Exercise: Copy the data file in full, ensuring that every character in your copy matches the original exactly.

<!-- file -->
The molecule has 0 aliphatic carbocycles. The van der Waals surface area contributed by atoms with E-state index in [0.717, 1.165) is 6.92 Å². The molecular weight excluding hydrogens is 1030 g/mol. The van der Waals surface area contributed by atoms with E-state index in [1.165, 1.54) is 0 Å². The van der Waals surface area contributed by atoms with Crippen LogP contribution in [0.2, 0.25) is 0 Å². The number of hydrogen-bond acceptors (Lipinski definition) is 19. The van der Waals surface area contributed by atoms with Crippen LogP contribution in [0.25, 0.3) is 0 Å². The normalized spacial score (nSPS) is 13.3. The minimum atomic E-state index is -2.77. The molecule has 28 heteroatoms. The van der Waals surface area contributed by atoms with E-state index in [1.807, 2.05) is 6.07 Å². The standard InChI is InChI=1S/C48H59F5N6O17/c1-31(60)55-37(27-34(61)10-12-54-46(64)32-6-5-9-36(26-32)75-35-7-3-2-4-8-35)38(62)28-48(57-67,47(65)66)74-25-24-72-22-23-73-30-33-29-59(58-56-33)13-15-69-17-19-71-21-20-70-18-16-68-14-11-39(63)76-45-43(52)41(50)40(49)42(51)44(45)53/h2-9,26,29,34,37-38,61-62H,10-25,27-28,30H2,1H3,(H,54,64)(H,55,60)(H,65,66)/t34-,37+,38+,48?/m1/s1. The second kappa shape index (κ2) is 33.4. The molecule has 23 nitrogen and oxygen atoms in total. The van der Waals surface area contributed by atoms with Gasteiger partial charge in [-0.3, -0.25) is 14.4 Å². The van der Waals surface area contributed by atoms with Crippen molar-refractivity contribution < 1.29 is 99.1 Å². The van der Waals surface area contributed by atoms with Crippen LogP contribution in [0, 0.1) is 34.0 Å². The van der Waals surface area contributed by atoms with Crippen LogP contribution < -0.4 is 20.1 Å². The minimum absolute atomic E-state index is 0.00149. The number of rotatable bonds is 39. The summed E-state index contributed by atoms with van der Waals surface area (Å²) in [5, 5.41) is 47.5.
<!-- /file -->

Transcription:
The molecule has 0 aliphatic carbocycles. The van der Waals surface area contributed by atoms with E-state index in [0.717, 1.165) is 6.92 Å². The molecular weight excluding hydrogens is 1030 g/mol. The van der Waals surface area contributed by atoms with E-state index in [1.165, 1.54) is 0 Å². The van der Waals surface area contributed by atoms with Crippen LogP contribution in [0.2, 0.25) is 0 Å². The number of hydrogen-bond acceptors (Lipinski definition) is 19. The van der Waals surface area contributed by atoms with Crippen LogP contribution in [0.25, 0.3) is 0 Å². The normalized spacial score (nSPS) is 13.3. The minimum atomic E-state index is -2.77. The molecule has 28 heteroatoms. The van der Waals surface area contributed by atoms with E-state index in [1.807, 2.05) is 6.07 Å². The standard InChI is InChI=1S/C48H59F5N6O17/c1-31(60)55-37(27-34(61)10-12-54-46(64)32-6-5-9-36(26-32)75-35-7-3-2-4-8-35)38(62)28-48(57-67,47(65)66)74-25-24-72-22-23-73-30-33-29-59(58-56-33)13-15-69-17-19-71-21-20-70-18-16-68-14-11-39(63)76-45-43(52)41(50)40(49)42(51)44(45)53/h2-9,26,29,34,37-38,61-62H,10-25,27-28,30H2,1H3,(H,54,64)(H,55,60)(H,65,66)/t34-,37+,38+,48?/m1/s1. The second kappa shape index (κ2) is 33.4. The molecule has 23 nitrogen and oxygen atoms in total. The van der Waals surface area contributed by atoms with Gasteiger partial charge in [-0.3, -0.25) is 14.4 Å². The van der Waals surface area contributed by atoms with Crippen molar-refractivity contribution < 1.29 is 99.1 Å². The van der Waals surface area contributed by atoms with Crippen LogP contribution in [0, 0.1) is 34.0 Å². The van der Waals surface area contributed by atoms with Crippen LogP contribution < -0.4 is 20.1 Å². The minimum absolute atomic E-state index is 0.00149. The number of rotatable bonds is 39. The summed E-state index contributed by atoms with van der Waals surface area (Å²) in [5, 5.41) is 47.5.